Shannon Mattern: Ah, yes. Good. I mean, it's not the most glamorous part of running a business. But if you keep up on it, you know, monthly, and you're not kind of letting things go until you have 12 months of things to figure out to file your taxes, it is way less daunting. I can say that. In the beginning, I'm like, Oh, I'll deal with adding up all that stuff later. And then I did it one time and then I was like, I'm keeping up on this for the rest of the time, because I don't want to go through all of that again. So I have just a few more questions for you. I want to kind of go back to you starting your business and growing your business. What were some of the early challenges that you had to overcome in growing your business? We talked about some of the mind trash stuff and that type of thing, but what were some of the more memorable challenges that you overcame to get where you are now?
Nacondra Moran: That's a really good question. I think definitely one of the challenges that I had to overcome was the idea that I didn't want to be the typical accountant. I had a certain vision for my business that I wanted that was not necessarily what was currently existing or not many of us. So the challenge was how to create something that I didn't really have a lot of people in front of me modeling. So, I think because of that, I had more fear about that. But an example of like my systems. Like how to make this easy for my clients, how to make it intuitive so that it's not overwhelming because when you're collecting information for taxes, that can kind of be overwhelming. So how to simplify that, how to make it more intuitive, how to make it so that it's easy for them to be able to work with me, to work with my systems, to communicate with me. So over time, I think some challenges that I've had is along with the growth of clients, you also have to deal with the growth of your systems in dealing with your clients as well. So I would say that's probably the biggest challenge that I've had is the learning curve of the systems and integrating that so that it's easy for me to work with my clients year to year.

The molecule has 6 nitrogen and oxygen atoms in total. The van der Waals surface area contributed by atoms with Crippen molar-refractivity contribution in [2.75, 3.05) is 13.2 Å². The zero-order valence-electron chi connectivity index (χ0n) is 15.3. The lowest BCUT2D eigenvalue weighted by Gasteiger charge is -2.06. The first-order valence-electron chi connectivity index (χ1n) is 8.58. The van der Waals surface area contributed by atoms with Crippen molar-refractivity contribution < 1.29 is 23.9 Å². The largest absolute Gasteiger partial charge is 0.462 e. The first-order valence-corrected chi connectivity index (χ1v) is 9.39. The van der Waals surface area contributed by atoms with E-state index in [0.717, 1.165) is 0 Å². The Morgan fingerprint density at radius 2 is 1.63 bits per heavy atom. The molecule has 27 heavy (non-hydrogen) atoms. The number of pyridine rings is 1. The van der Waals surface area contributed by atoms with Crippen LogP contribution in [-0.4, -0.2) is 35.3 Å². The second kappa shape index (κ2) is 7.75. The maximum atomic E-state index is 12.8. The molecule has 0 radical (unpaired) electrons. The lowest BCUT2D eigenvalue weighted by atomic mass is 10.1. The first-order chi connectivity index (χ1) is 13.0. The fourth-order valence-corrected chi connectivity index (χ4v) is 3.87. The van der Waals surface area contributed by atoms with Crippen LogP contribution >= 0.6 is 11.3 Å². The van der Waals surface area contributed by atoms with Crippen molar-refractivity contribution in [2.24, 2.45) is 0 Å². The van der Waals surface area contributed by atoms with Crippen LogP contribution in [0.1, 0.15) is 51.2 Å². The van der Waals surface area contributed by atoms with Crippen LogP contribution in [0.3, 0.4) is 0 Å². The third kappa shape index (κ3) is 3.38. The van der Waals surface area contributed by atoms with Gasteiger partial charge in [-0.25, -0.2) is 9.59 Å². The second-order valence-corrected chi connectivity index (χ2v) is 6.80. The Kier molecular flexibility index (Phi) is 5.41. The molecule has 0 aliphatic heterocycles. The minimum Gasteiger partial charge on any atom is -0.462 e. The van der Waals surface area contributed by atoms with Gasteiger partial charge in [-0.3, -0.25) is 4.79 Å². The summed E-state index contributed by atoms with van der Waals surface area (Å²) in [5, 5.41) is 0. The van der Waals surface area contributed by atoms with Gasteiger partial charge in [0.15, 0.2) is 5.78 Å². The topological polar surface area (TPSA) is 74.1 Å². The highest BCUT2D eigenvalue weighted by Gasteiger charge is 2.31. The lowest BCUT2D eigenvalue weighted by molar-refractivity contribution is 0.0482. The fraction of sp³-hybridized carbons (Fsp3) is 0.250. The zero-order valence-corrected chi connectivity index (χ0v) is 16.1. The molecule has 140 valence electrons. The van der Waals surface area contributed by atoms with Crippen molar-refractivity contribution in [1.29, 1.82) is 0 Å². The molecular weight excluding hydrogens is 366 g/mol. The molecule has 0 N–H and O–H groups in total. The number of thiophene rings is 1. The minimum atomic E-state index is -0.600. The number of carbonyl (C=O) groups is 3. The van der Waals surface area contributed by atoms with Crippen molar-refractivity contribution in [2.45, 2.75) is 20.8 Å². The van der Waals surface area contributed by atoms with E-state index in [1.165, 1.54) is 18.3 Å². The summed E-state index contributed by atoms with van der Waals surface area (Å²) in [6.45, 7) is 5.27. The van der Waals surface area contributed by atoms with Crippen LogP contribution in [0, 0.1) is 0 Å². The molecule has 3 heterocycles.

Shannon Mattern: I can so second that just as far as you know, thinking about when I was doing one-on-one web design before I transitioned to mentoring web designers, is figuring out how to manage one-on-one client relationships, when you need stuff from them in order to do the job that they hired you to do. And how do you help them understand what you need from them and how do you get it by a certain deadline? How do you get it really easily so you're not digging through your inbox and wasting more time just trying to pull everything together than it actually probably takes you to do their taxes. And the part that we think is the hard part is, this is what I tell my web designers, I'm like building the website is the easiest part of being a web designer. It's like managing the whole client experience up until the point that you can start the website that's the challenge. So I could not agree with you more.
Nacondra Moran: That is so true. The tax preparation is not the hard part, but it's everything that has to be done outside of that to make that happen.
Shannon Mattern: Yes. It's and then you have to figure it out all along the way. Well, I thought that would work, but that blew up in my face. Or I'm trying to teach my client like this whole new system. This was a problem with me as a web designer, I'd be like, Oh, there's this new tool that came out that's supposed to help getting content from your clients easier., But my clients aren't techie at all. They don't want to learn a new tool to give me their stuff. Like they just want to email it to me. And so like even trying to like get them to adapt to my systems was like, okay, well that didn't work. So just really trial and erroring to figure out what is going to be the thing that is scalable for us as service providers, because we don't want to max out on our time and our revenue. We want to be able to, you know, grow beyond just the capacity of like what time we have in a day. And systems are a huge, huge part of that. So I'm so glad that you brought that up. Do you feel like, at this point, your systems are like serving you really well?